Saturday, July 7, 2012


Over a hundred years in the future, the moon has been colonized as the human race takes its first step into the stars.

Except not really. In many sci-fi novels, moon colonies are the basis of future scientific explorations and discoveries. Crater, by Homer Hickam, focuses on a different scenario. Miners process Helium-3, formed by solar winds, for nuclear fuel to power Earth. The author’s research helps ground the novel in real science and gives it a gritty, realistic feel. The colonies are described as “more Wild West than the Wild West,” populated by criminals and exiles. The worldbuilding is well done, described so that it fits with the story instead of interrupting it. The only area I find disappoint is the lack of description for the gillie.

The plot, on the other hand, lags a bit. While the tension is strong at points, the ending doesn’t seem to fit with the rest of the story, and I became confused about location after the drive ends. Some of the characters are interesting, but others are clich├ęs—such as the ex-Prince of Wales, and the terms can be a bit confusing at points. Three Stars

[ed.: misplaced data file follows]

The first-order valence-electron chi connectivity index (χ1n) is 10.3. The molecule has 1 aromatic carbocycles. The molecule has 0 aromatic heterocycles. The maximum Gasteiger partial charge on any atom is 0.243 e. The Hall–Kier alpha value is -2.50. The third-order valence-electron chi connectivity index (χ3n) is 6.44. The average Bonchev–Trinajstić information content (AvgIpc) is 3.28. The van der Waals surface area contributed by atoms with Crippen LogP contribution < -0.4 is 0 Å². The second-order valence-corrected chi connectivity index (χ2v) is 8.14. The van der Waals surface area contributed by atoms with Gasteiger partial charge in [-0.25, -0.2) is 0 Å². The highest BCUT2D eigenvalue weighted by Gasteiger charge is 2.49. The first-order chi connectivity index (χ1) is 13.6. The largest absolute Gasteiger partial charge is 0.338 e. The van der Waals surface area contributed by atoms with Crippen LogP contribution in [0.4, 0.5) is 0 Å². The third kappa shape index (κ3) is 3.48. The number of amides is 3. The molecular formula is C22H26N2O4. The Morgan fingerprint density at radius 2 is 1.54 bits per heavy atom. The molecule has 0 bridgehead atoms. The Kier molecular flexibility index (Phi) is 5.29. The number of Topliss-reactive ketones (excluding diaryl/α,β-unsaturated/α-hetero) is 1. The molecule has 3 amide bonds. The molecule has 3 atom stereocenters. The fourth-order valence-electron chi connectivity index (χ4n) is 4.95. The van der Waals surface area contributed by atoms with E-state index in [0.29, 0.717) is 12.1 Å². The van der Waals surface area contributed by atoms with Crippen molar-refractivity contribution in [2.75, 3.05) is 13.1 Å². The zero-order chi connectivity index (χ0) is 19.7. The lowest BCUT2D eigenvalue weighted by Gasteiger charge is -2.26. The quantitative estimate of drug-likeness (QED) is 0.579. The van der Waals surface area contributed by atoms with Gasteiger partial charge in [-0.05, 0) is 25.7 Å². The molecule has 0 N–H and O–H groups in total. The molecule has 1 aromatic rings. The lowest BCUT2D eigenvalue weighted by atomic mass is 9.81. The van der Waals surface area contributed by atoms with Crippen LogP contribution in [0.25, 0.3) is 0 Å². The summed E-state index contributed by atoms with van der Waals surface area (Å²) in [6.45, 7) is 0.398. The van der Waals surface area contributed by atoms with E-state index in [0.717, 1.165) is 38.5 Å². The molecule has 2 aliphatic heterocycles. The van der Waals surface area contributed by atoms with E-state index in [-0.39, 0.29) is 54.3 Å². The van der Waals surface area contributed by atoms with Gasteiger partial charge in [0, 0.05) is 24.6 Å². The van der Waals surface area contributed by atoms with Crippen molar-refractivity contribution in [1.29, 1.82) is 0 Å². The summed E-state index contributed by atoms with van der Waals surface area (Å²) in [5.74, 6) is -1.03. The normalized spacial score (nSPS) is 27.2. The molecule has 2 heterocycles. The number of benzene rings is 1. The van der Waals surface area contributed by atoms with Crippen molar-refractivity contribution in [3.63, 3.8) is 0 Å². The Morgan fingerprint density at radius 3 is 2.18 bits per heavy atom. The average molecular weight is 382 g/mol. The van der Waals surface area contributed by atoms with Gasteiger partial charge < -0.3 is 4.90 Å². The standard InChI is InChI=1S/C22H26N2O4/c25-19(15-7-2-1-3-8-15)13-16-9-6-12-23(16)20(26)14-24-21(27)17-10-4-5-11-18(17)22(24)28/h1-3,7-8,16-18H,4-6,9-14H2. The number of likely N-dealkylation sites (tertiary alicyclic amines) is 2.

One group I would heartily recommend this novel to is fans of space Western, such as Firefly. It has that stars-and-cowboy feeling.

I received a free copy of this book from Booksneeze but was not required to write a positive review.

1 comment:

  1. Interesting. Yes, it's true that most books set in the future are about colonizing the moon, not mining it. So for that reason alone, I might read it. Thanks for the review. =)